First Edition News for October 10, 2003
Edited by Jeff Jones
Breathing problems end Gonzalez de Galdeano's race
Spanish rider Igor Gonzalez de Galdeano had to abandon his ride in the Elite Men's Time Trial with just four kilometres to go after suffering a strong pain in his left side which prevented him from breathing properly. Gonzalez de Galdeano, who was fifth at the 28.8 km time check, could not continue to the finish. ONCE's team doctor Pedro Celaya believed it was an intercostal muscular contraction, although he did not know what caused it.
Igor will line up again in the men's road race on Sunday.
Steve Bauer on the spot
By Mark Zalewski in Hamilton
Retired Canadian professional Steve Bauer is still very much part of the cycling world, with his main business nowadays being the operation of cycling tours to major events. He also had a hand in designing the Hamilton 2003 course, which has been met with mixed reception by the riders and commentators. Cyclingnews spoke to Bauer today about the course and the World's in general.
CN: What are your comments on the course conditions?
SB: Using the same start/finish for everything - logistically, it may not be as interesting for the riders, but for the best spectator viewing, using the same course is ideal. I can't say the road surface is perfect, and if the riders are having difficulty negotiating it, then I guess they are having them. I can't say it's a good thing...water on the course, in my opinion as a bike racer, is something they have to negotiate throughout their career regardless. The finishing stretch...perhaps there could have been some more work done to that area.
CN: How important is it to have the Championships here in Canada?
SB: There are many people who cycle in Canada. Obviously, it is not as strong as Europe, but we are interested in the sport. Holding the World's here is a good idea, because it does help raise the profile of the sport.
CN: Why is women's cycling more popular in North America compared to Europe?
SB: I'm not sure if I really know the answer. Perhaps there are some roots in the North American culture, where ladies have imposed some equality. And perhaps there is more of an affinity for ladies to do the sport here, rather than in Europe, where it is a long tradition compared to here where it is a relatively young sport. It's a men's sport mainly [in Europe].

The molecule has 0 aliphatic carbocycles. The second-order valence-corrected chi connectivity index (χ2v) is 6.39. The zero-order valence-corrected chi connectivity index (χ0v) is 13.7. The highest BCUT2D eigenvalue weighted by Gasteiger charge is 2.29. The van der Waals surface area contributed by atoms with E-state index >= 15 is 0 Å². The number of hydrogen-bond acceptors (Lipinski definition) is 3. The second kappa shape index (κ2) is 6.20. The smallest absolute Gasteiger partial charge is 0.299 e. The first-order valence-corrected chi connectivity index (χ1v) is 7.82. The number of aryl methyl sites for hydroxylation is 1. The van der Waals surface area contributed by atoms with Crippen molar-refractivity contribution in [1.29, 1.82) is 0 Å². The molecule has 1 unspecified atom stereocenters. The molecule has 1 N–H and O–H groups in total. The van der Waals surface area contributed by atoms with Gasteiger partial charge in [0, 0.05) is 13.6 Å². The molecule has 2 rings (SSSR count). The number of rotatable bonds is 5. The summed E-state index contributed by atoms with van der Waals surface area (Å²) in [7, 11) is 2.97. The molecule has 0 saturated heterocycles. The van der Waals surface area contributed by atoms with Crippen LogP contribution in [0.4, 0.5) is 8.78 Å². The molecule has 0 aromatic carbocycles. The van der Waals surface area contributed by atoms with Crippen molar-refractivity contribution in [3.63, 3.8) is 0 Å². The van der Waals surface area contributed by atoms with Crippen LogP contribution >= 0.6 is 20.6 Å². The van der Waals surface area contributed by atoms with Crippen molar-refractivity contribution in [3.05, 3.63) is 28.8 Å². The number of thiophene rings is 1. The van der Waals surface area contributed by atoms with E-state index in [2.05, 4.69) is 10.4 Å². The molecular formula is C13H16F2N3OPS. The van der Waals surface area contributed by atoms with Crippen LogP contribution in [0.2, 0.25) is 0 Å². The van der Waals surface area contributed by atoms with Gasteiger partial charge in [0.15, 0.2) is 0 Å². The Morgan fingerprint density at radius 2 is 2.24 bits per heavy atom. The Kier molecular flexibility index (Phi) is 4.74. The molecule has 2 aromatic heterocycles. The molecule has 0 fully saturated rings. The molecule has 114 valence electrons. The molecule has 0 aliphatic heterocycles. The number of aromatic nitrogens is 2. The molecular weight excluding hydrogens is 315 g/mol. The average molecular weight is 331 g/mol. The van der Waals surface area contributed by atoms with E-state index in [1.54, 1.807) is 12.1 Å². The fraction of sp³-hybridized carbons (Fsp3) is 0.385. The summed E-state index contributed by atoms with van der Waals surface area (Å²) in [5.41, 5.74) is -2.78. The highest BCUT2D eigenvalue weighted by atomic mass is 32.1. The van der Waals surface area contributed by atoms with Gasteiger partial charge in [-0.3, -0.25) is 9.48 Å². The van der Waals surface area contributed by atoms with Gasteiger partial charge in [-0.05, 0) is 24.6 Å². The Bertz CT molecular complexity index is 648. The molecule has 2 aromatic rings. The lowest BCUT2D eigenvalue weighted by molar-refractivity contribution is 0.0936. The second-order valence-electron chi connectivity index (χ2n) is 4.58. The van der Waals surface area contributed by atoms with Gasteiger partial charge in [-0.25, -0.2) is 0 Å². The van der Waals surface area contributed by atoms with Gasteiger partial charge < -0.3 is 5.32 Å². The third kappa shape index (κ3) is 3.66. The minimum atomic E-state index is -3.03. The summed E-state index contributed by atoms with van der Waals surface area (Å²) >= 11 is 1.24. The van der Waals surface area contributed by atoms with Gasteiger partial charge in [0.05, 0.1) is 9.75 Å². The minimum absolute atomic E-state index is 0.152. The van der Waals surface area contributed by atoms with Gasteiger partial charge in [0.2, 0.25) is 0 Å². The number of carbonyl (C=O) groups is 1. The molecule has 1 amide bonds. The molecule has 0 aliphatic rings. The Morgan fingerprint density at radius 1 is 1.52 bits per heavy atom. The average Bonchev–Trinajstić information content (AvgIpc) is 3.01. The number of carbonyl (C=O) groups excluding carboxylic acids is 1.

CN: How do you see a road race unfolding in the women's and men's races?
SB: Well, I've never raced a ladies race, but being a shorter distance there might be more riders capable of finishing compared to the men. But I think there is enough challenge there that if an individual rider is strong enough, they can make the difference. Obviously, teamwork is always critical, and in the first 75% of the race of the ladies race it will be important. Tactically, for both, you have to keep the reserves as long as possible and be very patient - like any World Championships it really comes down to the final and having the most energy in the end.
But saying that, teams are going to have to be careful because I believe the race course is so difficult that at some point in time, when the break goes and happens, it may be earlier than former World Championships. It's hard to say - you have to be careful you don't play your game on the last lap. Some races, obviously in Zolder, it's a guarantee that it's a last lap race - and most World Championships are. But this race is an extremely tough one, and something may happen in the last five laps.
CN: Who is your pick to win on Sunday?
SB: (Laughs.) I can't say I've been following the Tour of Spain too closely, but of course so many people are talking about Bettini being the odds on favourite, but that's not interesting to mention. I think Oscar Freire could be a guy who is in good form and riding well. I'd like to pick my old teammate George Hincapie to do a great race because I know he's been preparing for it and riding a good Tour of Spain before the World's. And I hope the best for our Canadian team men, and the ladies as well. I think our ladies have a real chance of winning a rainbow jersey, and a gentleman like Michael Barry, my former teammate, will do an amazing race as well.